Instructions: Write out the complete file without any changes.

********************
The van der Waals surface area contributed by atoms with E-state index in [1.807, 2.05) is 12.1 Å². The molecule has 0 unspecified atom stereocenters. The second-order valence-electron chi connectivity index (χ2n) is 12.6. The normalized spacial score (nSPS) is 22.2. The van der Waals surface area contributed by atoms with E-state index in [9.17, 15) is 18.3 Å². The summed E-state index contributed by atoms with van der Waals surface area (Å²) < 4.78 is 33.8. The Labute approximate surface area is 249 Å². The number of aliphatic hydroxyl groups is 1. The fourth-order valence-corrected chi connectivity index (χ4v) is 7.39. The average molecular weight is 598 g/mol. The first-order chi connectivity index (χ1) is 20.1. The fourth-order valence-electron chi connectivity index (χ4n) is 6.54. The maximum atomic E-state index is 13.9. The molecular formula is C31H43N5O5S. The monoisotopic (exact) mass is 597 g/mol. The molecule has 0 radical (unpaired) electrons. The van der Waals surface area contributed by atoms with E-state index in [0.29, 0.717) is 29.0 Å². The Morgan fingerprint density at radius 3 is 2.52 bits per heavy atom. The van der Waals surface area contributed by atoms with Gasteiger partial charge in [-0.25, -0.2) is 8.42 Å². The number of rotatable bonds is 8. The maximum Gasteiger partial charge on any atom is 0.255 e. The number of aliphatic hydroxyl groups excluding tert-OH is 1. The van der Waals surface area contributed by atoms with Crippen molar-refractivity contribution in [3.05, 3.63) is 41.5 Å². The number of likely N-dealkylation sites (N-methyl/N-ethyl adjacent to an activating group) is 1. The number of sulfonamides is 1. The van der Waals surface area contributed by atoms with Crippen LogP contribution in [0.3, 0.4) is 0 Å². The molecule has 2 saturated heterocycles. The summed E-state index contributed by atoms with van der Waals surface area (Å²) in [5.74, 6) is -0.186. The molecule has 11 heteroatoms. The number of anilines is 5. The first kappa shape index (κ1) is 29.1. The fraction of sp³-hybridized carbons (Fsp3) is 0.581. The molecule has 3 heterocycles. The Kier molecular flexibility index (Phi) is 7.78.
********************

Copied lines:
The van der Waals surface area contributed by atoms with E-state index in [1.807, 2.05) is 12.1 Å². The molecule has 0 unspecified atom stereocenters. The second-order valence-electron chi connectivity index (χ2n) is 12.6. The normalized spacial score (nSPS) is 22.2. The van der Waals surface area contributed by atoms with E-state index in [9.17, 15) is 18.3 Å². The summed E-state index contributed by atoms with van der Waals surface area (Å²) < 4.78 is 33.8. The Labute approximate surface area is 249 Å². The number of aliphatic hydroxyl groups is 1. The fourth-order valence-corrected chi connectivity index (χ4v) is 7.39. The average molecular weight is 598 g/mol. The first-order chi connectivity index (χ1) is 20.1. The fourth-order valence-electron chi connectivity index (χ4n) is 6.54. The maximum atomic E-state index is 13.9. The molecular formula is C31H43N5O5S. The monoisotopic (exact) mass is 597 g/mol. The molecule has 0 radical (unpaired) electrons. The van der Waals surface area contributed by atoms with E-state index in [0.29, 0.717) is 29.0 Å². The Morgan fingerprint density at radius 3 is 2.52 bits per heavy atom. The van der Waals surface area contributed by atoms with Gasteiger partial charge in [-0.25, -0.2) is 8.42 Å². The number of rotatable bonds is 8. The maximum Gasteiger partial charge on any atom is 0.255 e. The number of aliphatic hydroxyl groups excluding tert-OH is 1. The van der Waals surface area contributed by atoms with Crippen molar-refractivity contribution in [3.05, 3.63) is 41.5 Å². The number of likely N-dealkylation sites (N-methyl/N-ethyl adjacent to an activating group) is 1. The number of sulfonamides is 1. The van der Waals surface area contributed by atoms with Crippen LogP contribution in [0.3, 0.4) is 0 Å². The molecule has 2 saturated heterocycles. The summed E-state index contributed by atoms with van der Waals surface area (Å²) in [5.74, 6) is -0.186. The molecule has 11 heteroatoms. The number of anilines is 5. The first kappa shape index (κ1) is 29.1. The fraction of sp³-hybridized carbons (Fsp3) is 0.581. The molecule has 3 heterocycles. The Kier molecular flexibility index (Phi) is 7.78.